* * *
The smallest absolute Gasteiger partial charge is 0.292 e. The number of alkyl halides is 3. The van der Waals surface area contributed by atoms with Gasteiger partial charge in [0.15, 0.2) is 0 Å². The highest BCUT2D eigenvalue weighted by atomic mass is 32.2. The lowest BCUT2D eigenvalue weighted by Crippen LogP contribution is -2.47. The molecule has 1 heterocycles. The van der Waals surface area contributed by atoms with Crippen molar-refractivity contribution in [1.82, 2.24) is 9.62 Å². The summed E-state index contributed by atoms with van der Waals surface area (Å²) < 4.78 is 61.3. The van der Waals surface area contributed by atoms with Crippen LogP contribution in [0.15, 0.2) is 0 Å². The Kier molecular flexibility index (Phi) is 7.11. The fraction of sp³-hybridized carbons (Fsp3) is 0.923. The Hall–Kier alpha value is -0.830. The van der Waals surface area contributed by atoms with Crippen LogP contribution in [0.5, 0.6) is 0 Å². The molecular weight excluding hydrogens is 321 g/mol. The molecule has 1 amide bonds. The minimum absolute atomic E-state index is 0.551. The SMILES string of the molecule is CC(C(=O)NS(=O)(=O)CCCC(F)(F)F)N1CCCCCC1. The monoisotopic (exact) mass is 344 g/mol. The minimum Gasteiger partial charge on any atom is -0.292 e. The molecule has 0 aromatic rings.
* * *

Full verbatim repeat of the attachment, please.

The smallest absolute Gasteiger partial charge is 0.292 e. The number of alkyl halides is 3. The van der Waals surface area contributed by atoms with Gasteiger partial charge in [0.15, 0.2) is 0 Å². The highest BCUT2D eigenvalue weighted by atomic mass is 32.2. The lowest BCUT2D eigenvalue weighted by Crippen LogP contribution is -2.47. The molecule has 1 heterocycles. The van der Waals surface area contributed by atoms with Crippen molar-refractivity contribution in [1.82, 2.24) is 9.62 Å². The summed E-state index contributed by atoms with van der Waals surface area (Å²) < 4.78 is 61.3. The van der Waals surface area contributed by atoms with Crippen LogP contribution in [0.15, 0.2) is 0 Å². The Kier molecular flexibility index (Phi) is 7.11. The fraction of sp³-hybridized carbons (Fsp3) is 0.923. The Hall–Kier alpha value is -0.830. The van der Waals surface area contributed by atoms with Crippen LogP contribution in [0.5, 0.6) is 0 Å². The molecular weight excluding hydrogens is 321 g/mol. The molecule has 1 amide bonds. The minimum absolute atomic E-state index is 0.551. The SMILES string of the molecule is CC(C(=O)NS(=O)(=O)CCCC(F)(F)F)N1CCCCCC1. The monoisotopic (exact) mass is 344 g/mol. The minimum Gasteiger partial charge on any atom is -0.292 e. The molecule has 0 aromatic rings.